Fall planting is a sure way to have happy plants in spring! A variety of outdoor plants are perfectly happy with being planted in the fall, and even thrive if planted in the cooler autumn months. The following process can be used for a variety of outdoor plants. Plus, the best time to plant most trees, shrubs, and perennials in Tennessee is November through March, due to a lower risk of transplant shock!
Supplies you may need:
- Shovel or spade
- Watering can or hose
- Soil conditioner
(Be aware of underground utilities. Call 811 to have utilities marked before digging. It takes 2-3 days, so plan ahead. This limits the risk of breaking a utility wire or pipe which can be dangerous and expensive.)
1. Dig the hole
Dig a hole 2-3 times the diameter of the nursery pot and an inch or two shallower than the depth of the pot. Ex. A pot with a rooting depth of 10” should have an 8” deep hole.
2. Amend the soil
Mix the soil that was removed from the planting pit with soil conditioner/compost in an even ratio.
3. Prep & Place
Check that the soil is moist. If the soil in the pot is dry, water it before planting. Remove the plant from the pot. Massage or prune any circling roots to encourage outward root growth. Place the root ball in the center of the hole. Make sure 1-2” of the root ball is above the top of the hole.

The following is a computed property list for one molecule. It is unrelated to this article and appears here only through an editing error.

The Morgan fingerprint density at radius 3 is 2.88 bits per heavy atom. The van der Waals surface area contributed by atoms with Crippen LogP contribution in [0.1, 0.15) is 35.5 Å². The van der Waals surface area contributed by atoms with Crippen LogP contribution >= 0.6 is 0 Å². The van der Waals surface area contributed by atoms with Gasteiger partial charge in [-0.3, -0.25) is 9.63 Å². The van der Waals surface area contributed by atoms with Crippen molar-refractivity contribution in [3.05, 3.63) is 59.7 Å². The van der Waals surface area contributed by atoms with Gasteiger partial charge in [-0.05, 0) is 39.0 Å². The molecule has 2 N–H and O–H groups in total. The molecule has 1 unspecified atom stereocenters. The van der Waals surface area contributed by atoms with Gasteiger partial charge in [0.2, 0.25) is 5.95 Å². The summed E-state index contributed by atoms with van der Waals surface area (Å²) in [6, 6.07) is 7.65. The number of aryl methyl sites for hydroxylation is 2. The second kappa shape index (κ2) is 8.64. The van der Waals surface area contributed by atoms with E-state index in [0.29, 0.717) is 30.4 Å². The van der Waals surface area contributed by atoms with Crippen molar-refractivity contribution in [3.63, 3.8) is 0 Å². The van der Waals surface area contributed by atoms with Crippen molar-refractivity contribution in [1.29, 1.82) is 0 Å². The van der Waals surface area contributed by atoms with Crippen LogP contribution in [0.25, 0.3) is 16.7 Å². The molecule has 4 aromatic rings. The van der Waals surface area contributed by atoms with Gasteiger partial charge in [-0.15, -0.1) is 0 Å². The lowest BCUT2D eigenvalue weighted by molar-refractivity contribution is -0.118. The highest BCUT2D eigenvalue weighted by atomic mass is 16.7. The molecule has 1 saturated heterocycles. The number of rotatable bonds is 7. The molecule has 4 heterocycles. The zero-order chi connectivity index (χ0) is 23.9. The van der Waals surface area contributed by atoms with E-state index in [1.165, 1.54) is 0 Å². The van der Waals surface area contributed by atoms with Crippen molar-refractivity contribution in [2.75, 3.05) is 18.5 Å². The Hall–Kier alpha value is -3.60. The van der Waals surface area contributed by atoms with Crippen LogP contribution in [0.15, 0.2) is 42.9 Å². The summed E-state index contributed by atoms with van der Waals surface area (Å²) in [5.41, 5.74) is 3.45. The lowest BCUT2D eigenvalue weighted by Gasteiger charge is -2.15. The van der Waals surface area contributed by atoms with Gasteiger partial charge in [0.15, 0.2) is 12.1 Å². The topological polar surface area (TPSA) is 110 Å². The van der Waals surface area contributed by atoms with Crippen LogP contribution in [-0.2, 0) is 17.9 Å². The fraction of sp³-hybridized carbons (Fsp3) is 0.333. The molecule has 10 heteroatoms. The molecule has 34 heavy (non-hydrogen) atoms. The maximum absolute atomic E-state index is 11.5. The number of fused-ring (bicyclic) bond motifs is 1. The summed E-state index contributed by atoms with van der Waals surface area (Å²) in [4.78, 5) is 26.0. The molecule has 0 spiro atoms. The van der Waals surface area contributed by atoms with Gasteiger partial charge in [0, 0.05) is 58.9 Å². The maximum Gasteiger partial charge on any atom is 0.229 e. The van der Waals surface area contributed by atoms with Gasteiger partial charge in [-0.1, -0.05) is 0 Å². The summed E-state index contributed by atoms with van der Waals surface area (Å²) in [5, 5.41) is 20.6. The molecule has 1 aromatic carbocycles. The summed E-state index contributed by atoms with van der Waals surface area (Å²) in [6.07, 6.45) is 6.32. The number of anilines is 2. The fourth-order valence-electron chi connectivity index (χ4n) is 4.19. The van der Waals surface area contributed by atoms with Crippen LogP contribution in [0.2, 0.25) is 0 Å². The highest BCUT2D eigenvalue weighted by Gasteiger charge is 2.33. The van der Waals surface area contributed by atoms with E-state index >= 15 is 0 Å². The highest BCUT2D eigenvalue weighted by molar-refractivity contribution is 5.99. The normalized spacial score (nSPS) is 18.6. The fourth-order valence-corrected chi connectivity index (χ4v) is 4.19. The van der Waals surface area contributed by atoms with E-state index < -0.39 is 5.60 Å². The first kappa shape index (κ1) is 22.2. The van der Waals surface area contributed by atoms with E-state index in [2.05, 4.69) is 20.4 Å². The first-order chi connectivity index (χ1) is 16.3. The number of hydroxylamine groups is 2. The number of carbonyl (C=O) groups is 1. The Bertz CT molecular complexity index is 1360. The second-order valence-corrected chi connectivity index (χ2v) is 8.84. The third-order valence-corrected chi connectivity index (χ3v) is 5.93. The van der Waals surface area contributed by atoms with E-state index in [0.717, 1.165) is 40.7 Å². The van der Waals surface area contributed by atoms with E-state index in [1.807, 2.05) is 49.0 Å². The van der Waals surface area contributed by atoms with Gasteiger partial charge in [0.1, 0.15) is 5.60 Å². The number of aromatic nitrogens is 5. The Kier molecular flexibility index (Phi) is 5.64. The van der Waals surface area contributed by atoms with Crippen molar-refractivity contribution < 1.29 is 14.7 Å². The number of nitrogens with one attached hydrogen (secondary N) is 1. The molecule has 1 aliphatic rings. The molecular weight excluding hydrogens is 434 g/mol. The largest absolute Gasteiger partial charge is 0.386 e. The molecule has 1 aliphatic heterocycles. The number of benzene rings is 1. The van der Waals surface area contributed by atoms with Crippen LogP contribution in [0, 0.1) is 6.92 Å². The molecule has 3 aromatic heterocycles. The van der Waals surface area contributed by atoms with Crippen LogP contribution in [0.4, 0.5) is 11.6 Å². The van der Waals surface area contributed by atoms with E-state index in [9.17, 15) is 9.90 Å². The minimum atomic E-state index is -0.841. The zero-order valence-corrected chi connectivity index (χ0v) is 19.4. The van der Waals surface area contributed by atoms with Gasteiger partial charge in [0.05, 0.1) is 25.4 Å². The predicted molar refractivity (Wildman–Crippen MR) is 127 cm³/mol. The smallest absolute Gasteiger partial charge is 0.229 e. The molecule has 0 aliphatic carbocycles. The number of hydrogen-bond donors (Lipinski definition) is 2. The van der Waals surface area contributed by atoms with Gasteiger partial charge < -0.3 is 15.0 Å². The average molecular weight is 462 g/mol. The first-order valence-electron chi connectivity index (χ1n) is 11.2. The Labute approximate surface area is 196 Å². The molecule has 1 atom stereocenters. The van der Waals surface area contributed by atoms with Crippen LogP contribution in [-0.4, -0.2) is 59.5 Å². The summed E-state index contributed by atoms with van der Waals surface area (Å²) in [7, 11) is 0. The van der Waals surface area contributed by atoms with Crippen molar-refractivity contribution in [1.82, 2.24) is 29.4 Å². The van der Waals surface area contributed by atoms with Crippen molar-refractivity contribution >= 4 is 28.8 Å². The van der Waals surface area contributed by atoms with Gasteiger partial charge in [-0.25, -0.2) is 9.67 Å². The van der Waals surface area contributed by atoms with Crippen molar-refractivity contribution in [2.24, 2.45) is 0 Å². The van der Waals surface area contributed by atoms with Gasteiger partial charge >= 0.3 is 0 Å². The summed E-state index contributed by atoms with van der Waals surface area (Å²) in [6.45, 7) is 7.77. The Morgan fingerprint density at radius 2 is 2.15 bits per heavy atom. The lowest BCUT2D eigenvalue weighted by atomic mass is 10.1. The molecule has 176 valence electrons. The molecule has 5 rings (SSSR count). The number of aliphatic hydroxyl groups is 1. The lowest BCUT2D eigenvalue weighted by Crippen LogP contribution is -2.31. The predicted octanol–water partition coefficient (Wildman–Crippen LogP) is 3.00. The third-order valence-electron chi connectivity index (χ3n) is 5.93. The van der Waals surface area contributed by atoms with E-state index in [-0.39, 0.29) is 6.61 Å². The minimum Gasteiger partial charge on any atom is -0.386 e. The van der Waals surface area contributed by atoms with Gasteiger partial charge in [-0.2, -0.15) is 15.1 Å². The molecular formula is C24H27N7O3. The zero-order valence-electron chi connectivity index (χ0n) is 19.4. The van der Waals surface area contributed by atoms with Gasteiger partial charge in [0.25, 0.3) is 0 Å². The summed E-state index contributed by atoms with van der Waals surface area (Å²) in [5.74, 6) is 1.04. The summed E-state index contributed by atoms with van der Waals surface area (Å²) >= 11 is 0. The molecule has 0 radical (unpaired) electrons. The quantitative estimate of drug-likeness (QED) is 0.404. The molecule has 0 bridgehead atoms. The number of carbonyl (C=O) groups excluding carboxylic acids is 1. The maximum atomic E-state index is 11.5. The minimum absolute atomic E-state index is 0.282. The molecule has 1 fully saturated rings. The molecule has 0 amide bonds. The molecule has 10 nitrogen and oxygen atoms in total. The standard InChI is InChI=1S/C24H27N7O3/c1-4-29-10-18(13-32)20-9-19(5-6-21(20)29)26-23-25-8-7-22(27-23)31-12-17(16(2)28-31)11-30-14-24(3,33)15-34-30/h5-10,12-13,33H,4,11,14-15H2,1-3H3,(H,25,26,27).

4. Fill the hole
Backfill the hole around the root ball using the blend of soil/soil conditioner/compost. Gently tamp the soil down to remove air pockets.
Apply mulch in a donut shape extending to the drip line to a depth of 3-4”. Leave a 4-8” ring around the base of the plant without mulch. Avoid piling mulch up on the trunk or stems. Mulch helps retain moisture and reduce weeds.
Water the new planting(s) thoroughly. This will help it get established and eliminate unwanted air pockets in the soil. New plantings need to be watered frequently until the plant is established. This may be as often as everyday during the hottest months. It can take up to a year for a plant to become established. Once established, watering will only be needed during times of extended drought. Mulching will greatly reduce watering needs.